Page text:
In pictures: Social media art mourns Turkey-Syria earthquake victims
Tens of thousands of people woke up to walls shaking and collapsing around them earlier this month. The magnitude 7.8 earthquake has wreaked havoc across a huge area of southwestern Turkey and northern Syria, levelling buildings and killing more than 40,000 people. Moved by the disaster, social media artists have responded by producing works inspired by the tragedy and its aftermath. Here Middle East Eye looks at some of the art shared on social media over the past fortnight.
The top image by Haitham Saigh depicts a family within the rubble of a collapsed building with what appears to be a child that has died. While there has been devastation on both sides of the Turkey-Syria border, those living in Syria have already experienced 12 years of conflict, including frequent bombardment by government forces. In the aftermath of the February earthquake, international rescuers initially struggled to reach those affected due to restrictions on access to rebel-held areas. The image above by Turkish artist Hacer Bolat depicts the situation in Turkey where rescuers are still sifting through the rubble with faint hopes of finding more survivors.
Turkish artist Hediye Sumeyra Korkmaz has shared a number of images in order to drive donations to the earthquake relief efforts. Her illustrations focus on specific themes, such as brotherhood, kindness and mercy, often based on actual photographs taken in the aftermath of the disaster. The image above is of an Azerbaijani man who packed his car with bedding, blankets and other aid and made his way to Turkey to help survivors. The caption means "being nice can heal you".
Another image by Korkmaz is captioned "cuddling can heal" and is inspired by real images of animals being picked out alive from the rubble in the aftermath of the 6 February quake. (Hediye Sumeyra Korkmaz)
In this widely shared image, Palestinian illustrator Hadil Alsafadi depicts a Syrian mother cuddling her children in a crater caused by the earthquake as neighbours gather around to help. The rescuers come bearing ladders, lanterns and building material, as well as food. In the caption accompanying her Instagram post, she quotes a tradition attributed to the Prophet Muhammad, in which he says: “The believers in their affection, mercy and compassion for each other are of one body. When any limb aches, the whole body reacts with sleeplessness and fever.”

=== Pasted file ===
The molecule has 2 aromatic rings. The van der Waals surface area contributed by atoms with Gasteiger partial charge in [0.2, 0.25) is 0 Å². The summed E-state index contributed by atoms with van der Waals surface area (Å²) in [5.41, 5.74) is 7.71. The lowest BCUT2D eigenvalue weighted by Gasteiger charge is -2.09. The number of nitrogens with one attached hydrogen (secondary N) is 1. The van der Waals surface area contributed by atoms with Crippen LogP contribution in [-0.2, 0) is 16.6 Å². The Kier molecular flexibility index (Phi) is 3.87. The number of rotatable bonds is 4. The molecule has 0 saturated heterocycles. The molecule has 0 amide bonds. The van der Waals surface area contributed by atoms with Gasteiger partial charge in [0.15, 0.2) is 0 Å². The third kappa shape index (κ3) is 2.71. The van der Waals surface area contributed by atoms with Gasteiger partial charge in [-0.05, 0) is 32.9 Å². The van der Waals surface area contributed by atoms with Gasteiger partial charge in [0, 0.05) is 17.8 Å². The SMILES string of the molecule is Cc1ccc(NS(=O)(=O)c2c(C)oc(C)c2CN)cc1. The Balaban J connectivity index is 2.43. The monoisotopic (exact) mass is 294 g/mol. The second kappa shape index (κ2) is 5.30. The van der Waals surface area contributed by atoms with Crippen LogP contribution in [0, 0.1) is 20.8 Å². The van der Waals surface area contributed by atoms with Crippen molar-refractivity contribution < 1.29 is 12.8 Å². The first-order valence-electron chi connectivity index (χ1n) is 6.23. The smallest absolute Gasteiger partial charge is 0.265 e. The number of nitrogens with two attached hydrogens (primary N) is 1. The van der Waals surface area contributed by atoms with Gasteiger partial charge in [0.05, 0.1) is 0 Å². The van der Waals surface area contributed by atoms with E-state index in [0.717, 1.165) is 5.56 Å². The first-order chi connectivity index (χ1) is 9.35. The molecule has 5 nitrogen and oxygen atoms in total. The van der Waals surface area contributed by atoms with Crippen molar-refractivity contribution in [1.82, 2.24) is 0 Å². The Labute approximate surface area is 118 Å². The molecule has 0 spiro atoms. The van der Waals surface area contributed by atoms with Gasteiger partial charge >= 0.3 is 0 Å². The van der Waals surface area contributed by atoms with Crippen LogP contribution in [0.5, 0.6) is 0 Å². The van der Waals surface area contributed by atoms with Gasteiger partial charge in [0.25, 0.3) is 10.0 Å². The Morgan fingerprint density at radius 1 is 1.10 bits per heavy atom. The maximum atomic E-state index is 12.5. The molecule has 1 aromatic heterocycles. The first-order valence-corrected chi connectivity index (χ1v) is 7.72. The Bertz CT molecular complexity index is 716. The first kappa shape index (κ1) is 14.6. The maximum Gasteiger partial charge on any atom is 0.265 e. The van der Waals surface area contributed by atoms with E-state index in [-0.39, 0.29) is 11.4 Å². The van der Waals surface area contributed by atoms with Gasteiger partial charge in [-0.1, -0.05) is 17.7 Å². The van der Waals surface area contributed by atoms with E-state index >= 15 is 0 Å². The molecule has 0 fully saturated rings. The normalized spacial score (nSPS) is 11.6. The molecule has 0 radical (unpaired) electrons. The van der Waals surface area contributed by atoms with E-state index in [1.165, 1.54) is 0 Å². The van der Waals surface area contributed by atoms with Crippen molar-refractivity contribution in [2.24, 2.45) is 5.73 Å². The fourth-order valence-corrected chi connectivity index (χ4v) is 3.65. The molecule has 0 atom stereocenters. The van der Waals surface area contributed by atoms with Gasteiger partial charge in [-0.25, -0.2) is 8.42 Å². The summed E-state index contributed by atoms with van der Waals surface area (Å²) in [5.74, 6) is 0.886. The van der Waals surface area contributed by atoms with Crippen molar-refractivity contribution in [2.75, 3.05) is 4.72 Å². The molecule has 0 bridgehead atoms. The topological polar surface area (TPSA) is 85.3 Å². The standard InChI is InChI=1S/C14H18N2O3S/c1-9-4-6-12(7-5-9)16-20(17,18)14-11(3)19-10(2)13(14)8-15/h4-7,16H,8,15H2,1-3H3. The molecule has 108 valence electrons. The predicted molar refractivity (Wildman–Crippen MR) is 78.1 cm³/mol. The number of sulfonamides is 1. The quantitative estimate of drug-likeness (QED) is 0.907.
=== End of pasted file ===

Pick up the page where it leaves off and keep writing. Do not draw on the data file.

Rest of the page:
Prague-based visual artist Fuad al-Ymani shared his sketch of Syrian rescuers trying to shift rubble in their attempts to find survivors of the earthquake. Ymani said he spent a long time trying to find the best way to reflect the pain of the scenes coming out of the disaster zone. “I don’t think there is anything capable of expressing the amount of tragedy and pain this disaster has caused,” he wrote on Instagram.
Palestinian artist Safaa Odah shared this illustration of Syrian rescue workers celebrating the rescue of a young girl they have pulled from the rubble. She captions the image: "Bless the arms, it's as if they were holding a trophy." More than a week after the earthquake, the odds of finding survivors are low given the freezing temperatures in the region but news of rescues continue to surface more than eight days after the quake.
Turkish artist Aysun Ozguler chose to depict one of the most tragic and well-known scenes of the aftermath of the earthquake; that of a father holding the hand of his 15-year-old daughter who had died trapped in the debris of a collapsed building. The photo, which featured on front pages across the world, was taken by AFP photographer, Adem Altan. Mesut Hancer’s daughter Irmak was in her bed when the earthquake struck Kahramanmaras.
This article is available in French on Middle East Eye French edition.